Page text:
Indeed whenever they hold any kind of an election in America these days, we see scenes of voter suppression which would draw the disapproval of the "international community" if they were happening in, say, Rwanda. Except Rwanda seems to be sorting itself out these days - it is America which needs the UN election observers now.
But it won't be getting them, because it is all too far gone - it is now largely agreed by all sides that after this election which we "know" will be corrupted, other fantastically bad things will happen: either Trump will "win", and the USA will finally be broken - or Trump will lose and the mad lads of the Michigan Militia and their ilk will be breaking it up in their own way.
Certainly the least likely outcome is a peaceful transition to the next administration, and by the way, there's a plague going on.
I think of Leonard Cohen - not just because he looked a bit like Dr Sanjay Gupta's older and less handsome brother, but for his line, "Democracy is coming to the USA".
Cohen died on the day before Trump was elected, and, well... that "democracy" of his never got there.
Now there are reasonable grounds to fear that it never will.
As they gathered for the funeral of 'Big Bobby' Storey (the man described by Gerry Adams as "one of the funniest people I know"), many members of the republican 'family' would have been aware that the Brexit government was about to officially end Freedom of Movement.
And when you add this to the other things the Brexiters have been doing, it was clear that for all his efforts to bring down the Brits, not even that gas character Big Bobby could match the damage done by English nationalists such as Nigel Farage and Jacob Rees-Mogg and Mark Francois.
Indeed there was a clear confluence of interests too, when Sinn Fein refused to lift a finger to help old Ireland take down Brexit, by voting against it at Westminster.
Some felt that this was due to their allegiance to the IRA, but it was also due to the fact that Sinn Fein would have more to gain anyway from the chaos of Brexit, and the worse Brexit the better.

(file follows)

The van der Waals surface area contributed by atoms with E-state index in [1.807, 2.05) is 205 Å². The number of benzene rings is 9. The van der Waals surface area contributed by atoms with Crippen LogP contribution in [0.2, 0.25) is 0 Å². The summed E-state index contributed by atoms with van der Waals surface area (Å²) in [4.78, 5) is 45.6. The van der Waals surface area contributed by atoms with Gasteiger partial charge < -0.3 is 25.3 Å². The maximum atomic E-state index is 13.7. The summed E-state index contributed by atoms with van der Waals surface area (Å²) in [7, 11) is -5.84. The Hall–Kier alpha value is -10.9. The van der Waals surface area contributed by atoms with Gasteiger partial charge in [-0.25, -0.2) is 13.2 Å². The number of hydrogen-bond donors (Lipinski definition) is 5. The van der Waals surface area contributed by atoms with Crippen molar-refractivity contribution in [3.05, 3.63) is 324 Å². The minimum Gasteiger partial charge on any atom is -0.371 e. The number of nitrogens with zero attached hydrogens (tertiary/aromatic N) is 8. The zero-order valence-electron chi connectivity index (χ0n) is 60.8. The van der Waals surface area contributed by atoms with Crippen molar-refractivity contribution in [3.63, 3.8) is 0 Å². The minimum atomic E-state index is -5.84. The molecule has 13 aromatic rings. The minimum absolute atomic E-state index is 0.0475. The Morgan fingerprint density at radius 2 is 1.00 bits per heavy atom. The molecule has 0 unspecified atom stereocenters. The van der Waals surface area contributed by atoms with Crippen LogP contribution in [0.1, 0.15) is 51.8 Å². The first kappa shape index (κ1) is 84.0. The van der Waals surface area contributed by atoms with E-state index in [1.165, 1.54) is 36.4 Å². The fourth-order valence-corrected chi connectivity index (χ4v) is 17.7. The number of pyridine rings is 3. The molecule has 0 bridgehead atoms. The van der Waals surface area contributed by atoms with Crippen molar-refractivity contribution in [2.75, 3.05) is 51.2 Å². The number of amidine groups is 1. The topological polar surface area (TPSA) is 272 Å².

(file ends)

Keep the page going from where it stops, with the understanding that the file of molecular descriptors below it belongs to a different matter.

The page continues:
None of which would be in the best interests of Ireland - but then Sinn Fein is mainly concerned with the best interests of Sinn Fein, which is almost never the same thing.
They provided an illustration of this with their virus-friendly display at the funeral, departing from some of the guidelines which in other situations they might be recommending to the general public.
Come to think of it, many Brexiters with their sneaky German passports and the like, have made their own arrangements - rising above their own prescriptions for the greater good.
Nationalists... they're gas characters all right.
Many areas of the manufacturing sector are under pressure - but last week it emerged that the problems will be especially acute in an area which has received little attention so far...
I'm talking about the makers of musical instruments, and within that sector it is the violin makers who will be facing the most daunting challenges.
As each new day brought another tragic story of a Fianna Failer denied his heart's desire to be a minister or even a junior minister, you started to feel the pain too of those wonderfully skilled craftsmen and women who are now faced with the task of making Ireland's smallest violin.
Because only the smallest violin in Ireland - nay, in the whole world - could adequately convey the sadness of what we were hearing from the devastated Fianna Failers.
I know there's a fine tradition of violin-making in this country - but even a normal-sized violin is not easy to get right.
How then, after making an incredibly small instrument on which to play a lament for Dara Calleary's thwarted ministerial ambitions, could you make an even smaller one for Jim O'Callaghan and his righteous refusal of a junior ministry?
Our violin makers are good - but nobody's that good.